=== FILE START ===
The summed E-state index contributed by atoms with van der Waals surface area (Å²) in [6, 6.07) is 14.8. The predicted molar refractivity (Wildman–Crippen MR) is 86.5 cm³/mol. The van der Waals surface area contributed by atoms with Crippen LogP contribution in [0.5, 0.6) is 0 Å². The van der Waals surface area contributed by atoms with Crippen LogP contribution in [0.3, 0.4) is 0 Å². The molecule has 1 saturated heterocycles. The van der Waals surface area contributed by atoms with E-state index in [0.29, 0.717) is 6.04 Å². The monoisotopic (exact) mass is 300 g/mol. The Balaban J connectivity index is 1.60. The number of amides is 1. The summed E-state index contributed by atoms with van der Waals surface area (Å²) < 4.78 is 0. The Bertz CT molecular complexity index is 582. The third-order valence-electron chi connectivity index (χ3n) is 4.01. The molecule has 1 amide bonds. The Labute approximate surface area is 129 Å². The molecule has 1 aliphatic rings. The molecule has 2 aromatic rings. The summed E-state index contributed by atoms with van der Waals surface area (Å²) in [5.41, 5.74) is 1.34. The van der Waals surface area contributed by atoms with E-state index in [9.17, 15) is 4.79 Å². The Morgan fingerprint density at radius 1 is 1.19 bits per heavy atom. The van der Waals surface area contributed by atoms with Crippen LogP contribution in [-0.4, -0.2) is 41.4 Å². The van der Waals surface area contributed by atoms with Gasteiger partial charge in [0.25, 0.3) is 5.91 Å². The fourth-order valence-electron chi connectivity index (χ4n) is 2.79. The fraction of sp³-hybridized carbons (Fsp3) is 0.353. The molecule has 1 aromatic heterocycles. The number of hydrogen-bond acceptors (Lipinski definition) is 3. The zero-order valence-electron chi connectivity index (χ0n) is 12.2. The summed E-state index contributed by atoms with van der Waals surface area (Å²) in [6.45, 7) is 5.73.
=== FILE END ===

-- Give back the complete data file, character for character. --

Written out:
The summed E-state index contributed by atoms with van der Waals surface area (Å²) in [6, 6.07) is 14.8. The predicted molar refractivity (Wildman–Crippen MR) is 86.5 cm³/mol. The van der Waals surface area contributed by atoms with Crippen LogP contribution in [0.5, 0.6) is 0 Å². The van der Waals surface area contributed by atoms with Crippen LogP contribution in [0.3, 0.4) is 0 Å². The molecule has 1 saturated heterocycles. The van der Waals surface area contributed by atoms with E-state index in [0.29, 0.717) is 6.04 Å². The monoisotopic (exact) mass is 300 g/mol. The Balaban J connectivity index is 1.60. The number of amides is 1. The summed E-state index contributed by atoms with van der Waals surface area (Å²) < 4.78 is 0. The Bertz CT molecular complexity index is 582. The third-order valence-electron chi connectivity index (χ3n) is 4.01. The molecule has 1 amide bonds. The Labute approximate surface area is 129 Å². The molecule has 1 aliphatic rings. The molecule has 2 aromatic rings. The summed E-state index contributed by atoms with van der Waals surface area (Å²) in [5.41, 5.74) is 1.34. The van der Waals surface area contributed by atoms with E-state index in [9.17, 15) is 4.79 Å². The Morgan fingerprint density at radius 1 is 1.19 bits per heavy atom. The van der Waals surface area contributed by atoms with Crippen LogP contribution in [-0.4, -0.2) is 41.4 Å². The van der Waals surface area contributed by atoms with Gasteiger partial charge in [0.25, 0.3) is 5.91 Å². The fourth-order valence-electron chi connectivity index (χ4n) is 2.79. The fraction of sp³-hybridized carbons (Fsp3) is 0.353. The molecule has 1 aromatic heterocycles. The number of hydrogen-bond acceptors (Lipinski definition) is 3. The zero-order valence-electron chi connectivity index (χ0n) is 12.2. The summed E-state index contributed by atoms with van der Waals surface area (Å²) in [6.45, 7) is 5.73.